Each module consists of instructional videos, stories from elite athletes and adolescents in sport, as well as reflective activities and exercises to try in their own game. These modules take approximately 10 minutes to complete, and address 6 topics in order: (1) problem-solving; (2) controlling the controllables; (3) managing your thoughts; (4) keeping your cool; (5) playing to your strengths; and (6) appreciating your team. Together, this program aims to provide adolescent males with skills and strategies for building resilience which can be applied to their own performance in sport (e.g., dealing with injury), as well as helping them cope with adversity in other domains of life (e.g., school, work).
3. The parents of adolescent males will be exposed to a brief (1 hour) mental health literacy program delivered face-to-face at a sporting club. Parents are the primary source of support for adolescents and the likely first observers of mental health disorder symptoms in their children. Therefore, parents need to be able to provide adequate support and assistance when their child or adolescent shows symptoms of a mental health disorder. Research, however, suggests that the mental health literacy of parents (in terms of their children’s mental health) is limited and parents are not adequately prepared or confident to assist children who experience a mental health disorder. The parent program is designed to increase parent mental health literacy through a one hour, face-to-face workshop delivered through community sport clubs. Specifically, the workshop aims to raise awareness of parents’ role in promoting and supporting positive adolescent mental health, and to increase knowledge of common youth mental health disorders, mentally healthy behaviours, and help-seeking options. It also aims to reduce stigma, promote constructive communication about mental health, and increase parental confidence and self-efficacy in supporting optimal adolescent mental health.
Intervention content is guided by the mental health literacy framework and is designed to be engaging through a mix of parent reflection, discussion, presentation, and videos. Materials were developed and adapted from Mental Health First Aid guidelines, or used with permission from mental health organisations and parenting organisations (e.g., ReachOut, Raising Children Network). The content of the intervention workshop has been assessed for relevance and accuracy by a Mental Health First Aid trainer. The workshop is kept intentionally brief to combat parents’ reported time constraints, and capitalises on the close social support networks among parents in the youth sport club environment. The information presented is set at an introductory level and is aided by the use of a powerpoint presentation. Specifically, the content includes: Awareness raising of the role of parents in adolescent mental health; how to recognise the signs of a mental health problem and how to tell the difference from normal teenage behaviour; professional help-seeking options; skills to start a conversation; positive preventative behaviours for adolescent mental health.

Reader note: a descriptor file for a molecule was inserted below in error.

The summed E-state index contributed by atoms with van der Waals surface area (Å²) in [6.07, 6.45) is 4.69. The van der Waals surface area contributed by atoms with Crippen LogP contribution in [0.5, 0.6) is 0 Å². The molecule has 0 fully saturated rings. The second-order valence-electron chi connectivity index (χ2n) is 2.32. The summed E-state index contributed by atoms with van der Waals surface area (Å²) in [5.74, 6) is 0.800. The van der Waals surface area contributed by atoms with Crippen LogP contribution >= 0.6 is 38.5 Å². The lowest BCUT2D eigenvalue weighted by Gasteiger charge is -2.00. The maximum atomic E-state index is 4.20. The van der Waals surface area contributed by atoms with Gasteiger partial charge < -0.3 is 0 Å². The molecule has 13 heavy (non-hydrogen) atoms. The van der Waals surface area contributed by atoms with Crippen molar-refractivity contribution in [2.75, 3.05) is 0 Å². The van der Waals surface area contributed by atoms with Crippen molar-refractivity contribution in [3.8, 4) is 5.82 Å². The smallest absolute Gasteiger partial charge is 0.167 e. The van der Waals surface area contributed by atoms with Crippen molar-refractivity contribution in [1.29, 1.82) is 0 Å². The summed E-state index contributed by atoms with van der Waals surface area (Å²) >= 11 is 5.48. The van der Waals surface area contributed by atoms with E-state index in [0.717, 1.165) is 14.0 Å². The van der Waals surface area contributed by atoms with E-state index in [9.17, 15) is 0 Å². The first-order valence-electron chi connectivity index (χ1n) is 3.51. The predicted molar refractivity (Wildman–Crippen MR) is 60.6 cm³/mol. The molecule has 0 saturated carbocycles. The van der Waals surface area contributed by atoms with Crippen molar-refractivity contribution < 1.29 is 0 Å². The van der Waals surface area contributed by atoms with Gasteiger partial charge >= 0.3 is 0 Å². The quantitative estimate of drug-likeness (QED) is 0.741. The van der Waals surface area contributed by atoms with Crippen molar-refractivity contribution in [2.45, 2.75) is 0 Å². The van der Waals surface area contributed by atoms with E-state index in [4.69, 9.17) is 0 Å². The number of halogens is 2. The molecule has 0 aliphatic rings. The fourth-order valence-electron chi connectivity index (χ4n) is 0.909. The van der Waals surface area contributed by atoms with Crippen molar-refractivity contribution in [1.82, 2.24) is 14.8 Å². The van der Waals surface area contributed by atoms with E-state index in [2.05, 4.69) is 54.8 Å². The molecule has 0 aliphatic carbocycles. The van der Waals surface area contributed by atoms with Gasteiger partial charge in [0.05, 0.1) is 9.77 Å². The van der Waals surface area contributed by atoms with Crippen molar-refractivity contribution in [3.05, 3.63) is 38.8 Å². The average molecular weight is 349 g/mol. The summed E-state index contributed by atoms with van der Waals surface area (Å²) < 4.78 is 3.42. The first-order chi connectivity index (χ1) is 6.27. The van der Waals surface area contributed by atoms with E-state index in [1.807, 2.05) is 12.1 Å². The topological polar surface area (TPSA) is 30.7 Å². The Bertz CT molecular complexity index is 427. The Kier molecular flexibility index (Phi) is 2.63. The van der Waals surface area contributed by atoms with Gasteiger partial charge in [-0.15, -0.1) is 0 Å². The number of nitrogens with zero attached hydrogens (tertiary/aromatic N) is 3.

The program is delivered by one of two presenters who each have a Masters degree in Sport Psychology.
4. The coaches of adolescent male participants will be exposed to a coach training program which includes: two face-to-face workshops of 2 hours in duration; 2 mentoring sessions with a coach educator of 1 hour in duration; and 12 online modules of approximately 20 minutes in duration. This primary aim of the coach program is to help coaches develop the skills to facilitate intrinsic motivation among their players. Based on self-determination theory, the coach program is specifically targeted at helping coaches to support athletes’ autonomy, competence, and relatedness. The program involves a combination of face to face workshop and online materials. There are two face-to-face workshops which last 2 hours each. The workshops introduce the coaches to the online materials, where they begin working through activities and various video examples. In total, there are 12 online modules of approximately 20 minutes in duration each. Each module follows the same format: An introductory video about the principle being taught (approximately 2 minutes); Example videos of good and poor coaching practice relevant to the principle being taught (approximately 5 minutes); reflection on the good and poor practice videos (determined by the participant); and, goal setting relevant to the principle being taught (approximately 5 minutes). Workshops and online modules are supplemented by two 1-hour mentoring sessions, which take place either face-to-face or online via Skype (or similar application). Mentor sessions are coach-directed, but are usually used to answer questions that coaches have, explain principles in more detail if needed, and to provide ongoing support to the coach. The program is typically run as follows: Face to face workshop 1 (week 1); 6 online modules (weeks 2-5); mentoring session (week 6); face-to-face workshop 2 (week 7); 6 online modules (weeks 8-11); and a final mentoring session (week 12). All workshops and mentoring sessions are facilitated by a sports psychologist with a minimum of 2 years experience in the face-to-face delivery of interventions. Each facilitator received extensive (12 hours) training in the content and online system.